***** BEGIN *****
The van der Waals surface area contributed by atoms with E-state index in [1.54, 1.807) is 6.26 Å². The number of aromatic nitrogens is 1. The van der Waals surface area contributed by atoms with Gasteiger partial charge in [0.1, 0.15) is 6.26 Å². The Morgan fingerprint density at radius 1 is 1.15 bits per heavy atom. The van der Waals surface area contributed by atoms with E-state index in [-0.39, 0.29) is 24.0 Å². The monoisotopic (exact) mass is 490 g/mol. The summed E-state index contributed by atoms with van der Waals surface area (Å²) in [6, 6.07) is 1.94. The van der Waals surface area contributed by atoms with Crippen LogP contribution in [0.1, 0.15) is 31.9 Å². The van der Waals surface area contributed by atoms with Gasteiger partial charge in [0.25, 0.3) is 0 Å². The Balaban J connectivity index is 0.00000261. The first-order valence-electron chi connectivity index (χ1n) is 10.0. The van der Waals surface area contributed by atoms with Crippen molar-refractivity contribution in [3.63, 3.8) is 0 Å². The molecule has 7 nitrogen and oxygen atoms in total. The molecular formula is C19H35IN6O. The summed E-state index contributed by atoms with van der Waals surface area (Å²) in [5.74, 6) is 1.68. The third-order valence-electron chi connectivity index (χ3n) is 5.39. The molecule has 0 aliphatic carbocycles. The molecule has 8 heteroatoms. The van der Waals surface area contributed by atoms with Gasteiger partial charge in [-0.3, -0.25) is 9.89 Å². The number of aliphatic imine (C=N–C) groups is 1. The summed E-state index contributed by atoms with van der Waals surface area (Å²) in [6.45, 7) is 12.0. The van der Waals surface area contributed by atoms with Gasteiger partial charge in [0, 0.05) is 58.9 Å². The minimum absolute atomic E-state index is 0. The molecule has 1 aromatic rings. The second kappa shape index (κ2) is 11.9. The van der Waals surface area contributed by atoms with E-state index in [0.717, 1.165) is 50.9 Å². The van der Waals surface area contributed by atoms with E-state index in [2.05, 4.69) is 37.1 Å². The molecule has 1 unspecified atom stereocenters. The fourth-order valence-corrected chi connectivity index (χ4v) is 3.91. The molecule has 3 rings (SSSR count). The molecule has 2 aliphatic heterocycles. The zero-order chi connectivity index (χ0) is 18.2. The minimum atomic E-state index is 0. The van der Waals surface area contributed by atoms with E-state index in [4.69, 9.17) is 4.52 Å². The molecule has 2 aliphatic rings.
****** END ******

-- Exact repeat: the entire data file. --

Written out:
The van der Waals surface area contributed by atoms with E-state index in [1.54, 1.807) is 6.26 Å². The number of aromatic nitrogens is 1. The van der Waals surface area contributed by atoms with Gasteiger partial charge in [0.1, 0.15) is 6.26 Å². The Morgan fingerprint density at radius 1 is 1.15 bits per heavy atom. The van der Waals surface area contributed by atoms with E-state index in [-0.39, 0.29) is 24.0 Å². The monoisotopic (exact) mass is 490 g/mol. The summed E-state index contributed by atoms with van der Waals surface area (Å²) in [6, 6.07) is 1.94. The van der Waals surface area contributed by atoms with Crippen LogP contribution in [0.1, 0.15) is 31.9 Å². The van der Waals surface area contributed by atoms with Gasteiger partial charge in [0.25, 0.3) is 0 Å². The Balaban J connectivity index is 0.00000261. The first-order valence-electron chi connectivity index (χ1n) is 10.0. The van der Waals surface area contributed by atoms with Crippen molar-refractivity contribution in [3.63, 3.8) is 0 Å². The molecule has 7 nitrogen and oxygen atoms in total. The molecular formula is C19H35IN6O. The summed E-state index contributed by atoms with van der Waals surface area (Å²) in [5.74, 6) is 1.68. The third-order valence-electron chi connectivity index (χ3n) is 5.39. The molecule has 0 aliphatic carbocycles. The molecule has 8 heteroatoms. The van der Waals surface area contributed by atoms with Gasteiger partial charge in [-0.3, -0.25) is 9.89 Å². The number of aliphatic imine (C=N–C) groups is 1. The summed E-state index contributed by atoms with van der Waals surface area (Å²) in [6.45, 7) is 12.0. The van der Waals surface area contributed by atoms with Gasteiger partial charge in [0, 0.05) is 58.9 Å². The minimum absolute atomic E-state index is 0. The molecule has 1 aromatic rings. The second kappa shape index (κ2) is 11.9. The van der Waals surface area contributed by atoms with E-state index in [0.717, 1.165) is 50.9 Å². The van der Waals surface area contributed by atoms with E-state index in [2.05, 4.69) is 37.1 Å². The molecule has 1 unspecified atom stereocenters. The fourth-order valence-corrected chi connectivity index (χ4v) is 3.91. The molecule has 3 rings (SSSR count). The molecule has 2 aliphatic heterocycles. The zero-order chi connectivity index (χ0) is 18.2. The minimum atomic E-state index is 0. The van der Waals surface area contributed by atoms with E-state index in [4.69, 9.17) is 4.52 Å². The molecule has 2 aliphatic rings.